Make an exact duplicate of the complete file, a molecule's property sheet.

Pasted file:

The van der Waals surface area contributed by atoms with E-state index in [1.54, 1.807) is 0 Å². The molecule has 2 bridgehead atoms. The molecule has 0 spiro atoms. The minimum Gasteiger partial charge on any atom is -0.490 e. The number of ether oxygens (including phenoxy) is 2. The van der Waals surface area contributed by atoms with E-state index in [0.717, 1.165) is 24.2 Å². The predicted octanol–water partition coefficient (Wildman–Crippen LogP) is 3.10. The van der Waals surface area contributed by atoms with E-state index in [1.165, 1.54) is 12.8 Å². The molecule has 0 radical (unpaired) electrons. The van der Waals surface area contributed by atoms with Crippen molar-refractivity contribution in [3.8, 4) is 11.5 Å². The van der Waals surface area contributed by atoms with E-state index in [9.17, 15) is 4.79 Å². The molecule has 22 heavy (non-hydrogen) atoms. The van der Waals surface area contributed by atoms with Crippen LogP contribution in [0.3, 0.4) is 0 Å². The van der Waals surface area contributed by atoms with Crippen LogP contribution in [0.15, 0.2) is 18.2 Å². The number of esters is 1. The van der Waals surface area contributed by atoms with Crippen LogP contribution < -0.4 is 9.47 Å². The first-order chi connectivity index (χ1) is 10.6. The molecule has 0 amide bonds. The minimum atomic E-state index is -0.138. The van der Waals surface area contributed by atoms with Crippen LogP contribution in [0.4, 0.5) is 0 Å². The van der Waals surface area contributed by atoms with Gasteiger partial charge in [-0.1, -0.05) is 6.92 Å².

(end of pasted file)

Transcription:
The van der Waals surface area contributed by atoms with E-state index in [1.54, 1.807) is 0 Å². The molecule has 2 bridgehead atoms. The molecule has 0 spiro atoms. The minimum Gasteiger partial charge on any atom is -0.490 e. The number of ether oxygens (including phenoxy) is 2. The van der Waals surface area contributed by atoms with E-state index in [0.717, 1.165) is 24.2 Å². The predicted octanol–water partition coefficient (Wildman–Crippen LogP) is 3.10. The van der Waals surface area contributed by atoms with E-state index in [1.165, 1.54) is 12.8 Å². The molecule has 0 radical (unpaired) electrons. The van der Waals surface area contributed by atoms with Crippen molar-refractivity contribution in [3.8, 4) is 11.5 Å². The van der Waals surface area contributed by atoms with E-state index in [9.17, 15) is 4.79 Å². The molecule has 22 heavy (non-hydrogen) atoms. The van der Waals surface area contributed by atoms with Crippen LogP contribution in [0.3, 0.4) is 0 Å². The van der Waals surface area contributed by atoms with Crippen LogP contribution in [0.15, 0.2) is 18.2 Å². The number of esters is 1. The van der Waals surface area contributed by atoms with Crippen LogP contribution < -0.4 is 9.47 Å². The first-order chi connectivity index (χ1) is 10.6. The molecule has 0 amide bonds. The minimum atomic E-state index is -0.138. The van der Waals surface area contributed by atoms with Crippen LogP contribution in [0.4, 0.5) is 0 Å². The van der Waals surface area contributed by atoms with Gasteiger partial charge in [-0.1, -0.05) is 6.92 Å².